The legs are relatively short but are very strongly built. The front tibia has two medially curved apical processes (anterior and posterior). A well-developed cleaning organ is present. It is of an advanced type, more distal than in other Carabidae, and its base varies from opposite the tarsal insertion to entirely distal to it. The cleaning organ is a curved row of hairs without clip setae or obvious tibial spurs. (There is a minute tibial spur at the proximal end of the cleaner in a few species, demonstrating derivation from the anisochaetous type of cleaning organ.) The outer distal angle of the middle tibia is acute or else it forms a medially curved process. The male front tarsi are not modified. The middle and hind tibiae of the male each have a calcar, a distal, anteriorly directed process. This character provides a completely reliable method of determining the sex of specimens.
The male genitalia have highly unusual parameres which lack setae (similar to the Harpalinae). The form of the penis and the development of the internal sac are highly varied. The tactile setae are well developed. They are similar in arrangements to other carabid groups except that the specialized margin (umbilical) series is absent. Parts of the surface of the exoskeleton are covered with pollinosity (extremely minute scales or hairs to which some wood fibers are usually adherent).
The larva is pale, soft-bodied, and 9 mm or less in length. It is grublike without distinct sclerites on thorax or abdomen and without urogomphi. Legs are short but have six segments, as is usual in Adephaga. There is only one tarsal claw. Most of the body segments each have a dorsal transverse row of spinulae which is interrupted at the midline. At a minimum there are such rows on the metathorax and abdominal segments 1-6. Eyes are absent. There is a soft epipharynx projecting anteriorly. In the past, this has been mistaken for a labrum. The nasale is truncate, the labial palpi are reduced to vestiges, and the maxillae and prementum bear fringed membranes.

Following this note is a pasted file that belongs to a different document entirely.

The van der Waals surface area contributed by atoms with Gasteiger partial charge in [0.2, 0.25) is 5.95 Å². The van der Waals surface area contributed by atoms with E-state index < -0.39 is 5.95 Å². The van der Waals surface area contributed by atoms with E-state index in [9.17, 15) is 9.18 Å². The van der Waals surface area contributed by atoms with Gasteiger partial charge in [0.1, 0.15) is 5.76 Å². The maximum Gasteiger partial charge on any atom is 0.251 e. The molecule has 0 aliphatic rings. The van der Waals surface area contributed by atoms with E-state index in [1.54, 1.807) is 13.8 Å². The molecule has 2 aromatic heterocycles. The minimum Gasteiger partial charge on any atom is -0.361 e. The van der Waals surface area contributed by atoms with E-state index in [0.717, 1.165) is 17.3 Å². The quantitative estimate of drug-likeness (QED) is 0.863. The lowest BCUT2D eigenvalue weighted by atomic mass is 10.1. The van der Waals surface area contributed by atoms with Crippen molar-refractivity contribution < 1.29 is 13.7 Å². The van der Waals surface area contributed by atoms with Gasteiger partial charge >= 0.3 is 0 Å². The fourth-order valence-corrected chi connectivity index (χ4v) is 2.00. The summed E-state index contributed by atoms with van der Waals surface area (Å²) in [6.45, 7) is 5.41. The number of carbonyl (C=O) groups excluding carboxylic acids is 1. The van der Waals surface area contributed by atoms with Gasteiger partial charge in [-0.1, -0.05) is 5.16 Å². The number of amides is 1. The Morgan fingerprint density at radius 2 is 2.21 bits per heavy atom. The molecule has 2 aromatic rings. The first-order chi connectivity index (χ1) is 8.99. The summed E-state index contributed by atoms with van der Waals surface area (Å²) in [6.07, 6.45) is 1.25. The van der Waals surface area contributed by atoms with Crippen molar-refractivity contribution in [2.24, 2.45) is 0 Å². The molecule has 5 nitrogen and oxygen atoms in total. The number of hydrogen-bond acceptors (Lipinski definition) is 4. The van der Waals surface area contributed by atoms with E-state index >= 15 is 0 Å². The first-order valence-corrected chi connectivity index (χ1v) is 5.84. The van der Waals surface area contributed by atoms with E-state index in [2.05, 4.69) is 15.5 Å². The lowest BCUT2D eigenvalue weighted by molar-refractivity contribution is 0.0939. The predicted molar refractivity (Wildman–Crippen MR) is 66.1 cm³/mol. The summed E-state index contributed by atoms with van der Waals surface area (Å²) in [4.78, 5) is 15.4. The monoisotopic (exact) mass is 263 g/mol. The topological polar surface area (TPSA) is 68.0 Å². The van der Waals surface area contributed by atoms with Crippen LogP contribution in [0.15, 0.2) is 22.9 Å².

These highly modified beetles have been moved from place to place among the Coleoptera. At first they were grouped with other wood-dwelling beetles of somewhat similar appearance, and therefore, among the Polyphaga. The wing venation, the larval leg segmentation, and other characters demonstrated that they belong among Adephaga. Jeannel and others considered that they should form an independent, and presumably primitive superfamily within the suborder. Bell and Bell (1962) doubted this and placed them as a tribe of Carabidae with some sort of relationship to Scaritini. Recently, Bell (1998) produced evidence that they belong within Scaritinae, in the broad sense, and that the sister group is the Neotropical genus Solenogenys, usually placed in the subtribe Salcediina (placed in Clivinini in the Tree of Life project).
Interrelationships among the seven subtribes of Rhysodini remain to be worked out. Potential sister groups of each of the subtribes are discussed on the subtribal pages.
Rhysodini occur on all continents and most islands that have suitable forests. Outer limits are New Zealand, Fiji, and Kusiae (in the Eastern Carolines). In North America they can be found north to Vancouver Island, Illinois, and the south shore of Lake Ontario. They are present throughout the West Indies. In Eurasia, Rhysodini occur north to southern Sweden (perhaps now extinct there), Poland, western China, and southeastern Siberia. They are also found in South America, south to Ecuador and Paraguay (but they are unaccountably absent from the temperate forests of Chile). They are present in the forested parts of Africa, Madagascar, and Ceylon, as well as all parts of the Philippines and Indonesia. In Australia, they are found on the East Coast from Cape York to Tasmania. The fauna is richest in species in New Guinea, Indonesia, the Philippines, and northern South America. Southeast Asia and Indonesia are most diverse in genera.
Bell, R. T. 1970. The Rhysodini of North America, Central America and the West Indies. Miscellaneous Publications of the Entomological Society of America 6: 289-324.
Bell, R. T. 1973. New species of Clinidium from Guatemala (Coleoptera, Carabidae or Rhysodidae). Proceedings of the Entomological Society of Washington 75(3): 279-282.
Bell, R. T. 1975. Omoglymmius Ganglbauer, a separate genus (Coleoptera: Carabidae or Rhysodidae). The Coleopterists Bulletin 29(4):351-352.
Bell, R. T. 1979. Zoogeography of Rhysodini: Do beetles travel on driftwood? Pages 331-342 in Carabid Beetles: Their Evolution, Natural History and Classification (T. L. Erwin, G. E. Ball, and D. R. Whitehead, eds.). Proceedings of the First International Symposium of Carabidology. Smithsonoan Institution, Wahsington, D.C.
Bell, R. T. 1985. Zoogeography and ecology of New Guinea Rhysodini (Coleoptera: Carabidae). Pages 221-235 in Taxonomy, Phylogeny and Zoogeography of Beetles and Ants (G. E. Ball, ed.). Dr. W. Junk Publishers, Dordrecht.
Bell, R. T. 1985. Family: Rhysodidae. A Catalog of the Coleoptera of America North of Mexico. United States Department of Agriculture. Agriculture Handbook Number 529-4:1-4.